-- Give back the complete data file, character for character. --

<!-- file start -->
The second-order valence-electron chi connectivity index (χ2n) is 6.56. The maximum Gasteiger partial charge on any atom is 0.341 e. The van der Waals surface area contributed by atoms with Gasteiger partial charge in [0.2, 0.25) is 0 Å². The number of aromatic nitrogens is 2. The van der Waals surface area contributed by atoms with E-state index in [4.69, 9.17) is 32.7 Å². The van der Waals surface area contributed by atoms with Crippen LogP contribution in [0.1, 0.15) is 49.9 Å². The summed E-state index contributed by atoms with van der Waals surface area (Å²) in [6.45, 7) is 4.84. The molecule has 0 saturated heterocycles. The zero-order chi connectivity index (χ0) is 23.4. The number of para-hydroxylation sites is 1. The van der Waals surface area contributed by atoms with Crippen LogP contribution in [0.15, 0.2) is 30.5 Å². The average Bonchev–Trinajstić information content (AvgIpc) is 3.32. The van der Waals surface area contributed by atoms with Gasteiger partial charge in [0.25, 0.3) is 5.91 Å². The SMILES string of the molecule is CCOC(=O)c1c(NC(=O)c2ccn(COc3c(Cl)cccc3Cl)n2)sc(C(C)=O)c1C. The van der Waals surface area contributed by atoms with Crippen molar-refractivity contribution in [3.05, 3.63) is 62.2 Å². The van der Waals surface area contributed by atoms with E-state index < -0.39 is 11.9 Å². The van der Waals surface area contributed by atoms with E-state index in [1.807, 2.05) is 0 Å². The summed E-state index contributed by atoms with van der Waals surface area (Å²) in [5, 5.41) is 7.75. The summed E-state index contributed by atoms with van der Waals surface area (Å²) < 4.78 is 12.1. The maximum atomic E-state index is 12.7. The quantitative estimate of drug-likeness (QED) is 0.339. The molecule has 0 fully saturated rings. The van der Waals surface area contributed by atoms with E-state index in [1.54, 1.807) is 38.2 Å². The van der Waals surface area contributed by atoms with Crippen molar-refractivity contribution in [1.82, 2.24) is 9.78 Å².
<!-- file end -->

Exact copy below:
The second-order valence-electron chi connectivity index (χ2n) is 6.56. The maximum Gasteiger partial charge on any atom is 0.341 e. The van der Waals surface area contributed by atoms with Gasteiger partial charge in [0.2, 0.25) is 0 Å². The number of aromatic nitrogens is 2. The van der Waals surface area contributed by atoms with E-state index in [4.69, 9.17) is 32.7 Å². The van der Waals surface area contributed by atoms with Crippen LogP contribution in [0.1, 0.15) is 49.9 Å². The summed E-state index contributed by atoms with van der Waals surface area (Å²) in [6.45, 7) is 4.84. The molecule has 0 saturated heterocycles. The zero-order chi connectivity index (χ0) is 23.4. The number of para-hydroxylation sites is 1. The van der Waals surface area contributed by atoms with Crippen LogP contribution in [0.15, 0.2) is 30.5 Å². The average Bonchev–Trinajstić information content (AvgIpc) is 3.32. The van der Waals surface area contributed by atoms with Gasteiger partial charge in [0.25, 0.3) is 5.91 Å². The SMILES string of the molecule is CCOC(=O)c1c(NC(=O)c2ccn(COc3c(Cl)cccc3Cl)n2)sc(C(C)=O)c1C. The van der Waals surface area contributed by atoms with Crippen molar-refractivity contribution in [3.05, 3.63) is 62.2 Å². The van der Waals surface area contributed by atoms with E-state index < -0.39 is 11.9 Å². The van der Waals surface area contributed by atoms with E-state index in [1.807, 2.05) is 0 Å². The summed E-state index contributed by atoms with van der Waals surface area (Å²) in [5, 5.41) is 7.75. The summed E-state index contributed by atoms with van der Waals surface area (Å²) < 4.78 is 12.1. The maximum atomic E-state index is 12.7. The quantitative estimate of drug-likeness (QED) is 0.339. The molecule has 0 fully saturated rings. The van der Waals surface area contributed by atoms with E-state index in [1.54, 1.807) is 38.2 Å². The van der Waals surface area contributed by atoms with Crippen molar-refractivity contribution in [1.82, 2.24) is 9.78 Å².